We left camp at dawn for an early morning game drive in an area of woodland near the edge of the vast Serengeti Plain.
Next we spotted a young striped hyaena moving away from us in the grass. He had been disturbed by a passing vehicle. He stopped about a hundred yards away, lay down and began to clean blood off his face.
We rarely see striped hyaena, as the much larger and more agressive spotted hyaena is far more common and, unlike the striped hyaena, is not shy, so this was a very special sighting! Normally if we are lucky enough to see one, it is just a fleeting glimpse, as they flee into the undergrowth.
The fact that he did not continue to leave the scene after we had arrived, and that he lay down to clean himself, told me that he must have a kill nearby, and that he had been disturbed.
We sat and waited for a few minutes, watching him, before we saw a hooded vulture glide down to the ground from an acacia. Only than did we see two other vultures on the ground behind a bush. The thought of somebody else eating his hard earned meal was too much for the young hyaena, which quickly got up and walked cautiously to his kill, lying nearby in the grass to check the neighborhood for danger.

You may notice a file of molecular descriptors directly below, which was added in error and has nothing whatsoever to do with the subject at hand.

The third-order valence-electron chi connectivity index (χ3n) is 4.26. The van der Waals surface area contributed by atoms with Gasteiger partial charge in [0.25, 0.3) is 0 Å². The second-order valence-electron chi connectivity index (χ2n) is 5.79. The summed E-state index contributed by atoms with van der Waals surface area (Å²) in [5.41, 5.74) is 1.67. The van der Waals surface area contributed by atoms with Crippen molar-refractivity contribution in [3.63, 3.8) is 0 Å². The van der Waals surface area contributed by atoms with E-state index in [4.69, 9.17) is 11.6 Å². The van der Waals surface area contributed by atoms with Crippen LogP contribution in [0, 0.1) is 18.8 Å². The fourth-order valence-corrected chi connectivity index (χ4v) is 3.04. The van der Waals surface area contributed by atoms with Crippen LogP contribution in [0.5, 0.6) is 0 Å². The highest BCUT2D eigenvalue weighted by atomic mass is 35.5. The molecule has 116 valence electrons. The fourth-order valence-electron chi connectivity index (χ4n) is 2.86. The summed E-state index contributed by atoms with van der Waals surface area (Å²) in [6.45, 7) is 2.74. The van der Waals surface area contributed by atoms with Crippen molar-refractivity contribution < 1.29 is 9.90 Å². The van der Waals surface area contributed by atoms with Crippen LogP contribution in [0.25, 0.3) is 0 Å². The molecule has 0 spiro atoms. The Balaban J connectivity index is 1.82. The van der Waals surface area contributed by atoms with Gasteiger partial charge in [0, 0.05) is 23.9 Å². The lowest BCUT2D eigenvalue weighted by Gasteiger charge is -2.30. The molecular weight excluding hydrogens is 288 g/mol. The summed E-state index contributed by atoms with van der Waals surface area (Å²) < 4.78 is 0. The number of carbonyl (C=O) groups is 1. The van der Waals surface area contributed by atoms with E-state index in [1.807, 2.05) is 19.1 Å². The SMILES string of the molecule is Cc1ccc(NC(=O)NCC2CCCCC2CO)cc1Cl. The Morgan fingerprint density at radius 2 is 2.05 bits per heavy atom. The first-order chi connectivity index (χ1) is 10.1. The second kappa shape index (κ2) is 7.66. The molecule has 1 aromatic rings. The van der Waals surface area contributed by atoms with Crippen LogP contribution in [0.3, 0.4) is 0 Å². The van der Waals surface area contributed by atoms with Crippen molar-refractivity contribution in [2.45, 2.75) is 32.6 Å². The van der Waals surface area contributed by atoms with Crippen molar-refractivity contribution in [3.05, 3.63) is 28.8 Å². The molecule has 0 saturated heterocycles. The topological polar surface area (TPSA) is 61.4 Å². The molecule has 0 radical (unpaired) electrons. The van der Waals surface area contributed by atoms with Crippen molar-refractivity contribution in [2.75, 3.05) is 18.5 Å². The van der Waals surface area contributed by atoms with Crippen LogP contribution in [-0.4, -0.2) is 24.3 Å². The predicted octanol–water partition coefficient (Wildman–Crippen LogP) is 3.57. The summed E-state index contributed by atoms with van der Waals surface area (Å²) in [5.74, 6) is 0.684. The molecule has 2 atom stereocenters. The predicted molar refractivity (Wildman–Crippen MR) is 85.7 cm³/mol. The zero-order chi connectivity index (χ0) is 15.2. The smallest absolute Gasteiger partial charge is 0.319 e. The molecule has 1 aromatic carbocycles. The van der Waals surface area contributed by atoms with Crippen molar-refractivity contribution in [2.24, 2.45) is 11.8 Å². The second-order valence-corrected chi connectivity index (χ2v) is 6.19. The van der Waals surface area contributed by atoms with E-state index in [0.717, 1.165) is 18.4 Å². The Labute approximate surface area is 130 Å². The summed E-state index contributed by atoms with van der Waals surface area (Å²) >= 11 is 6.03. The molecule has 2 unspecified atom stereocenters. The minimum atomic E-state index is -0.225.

When he was a few yards away from the carcass, he rushed in to chase away the vultures, and seized his prize, a newly born wildebeest calf, which he carried away to a safe distance, and began to feed.
We sat with him for almost an hour, as he ate and scanned the area around him for any sign of danger. After he had eaten his share, he picked up the remains of his kill and walked off, disappearing back into the bush.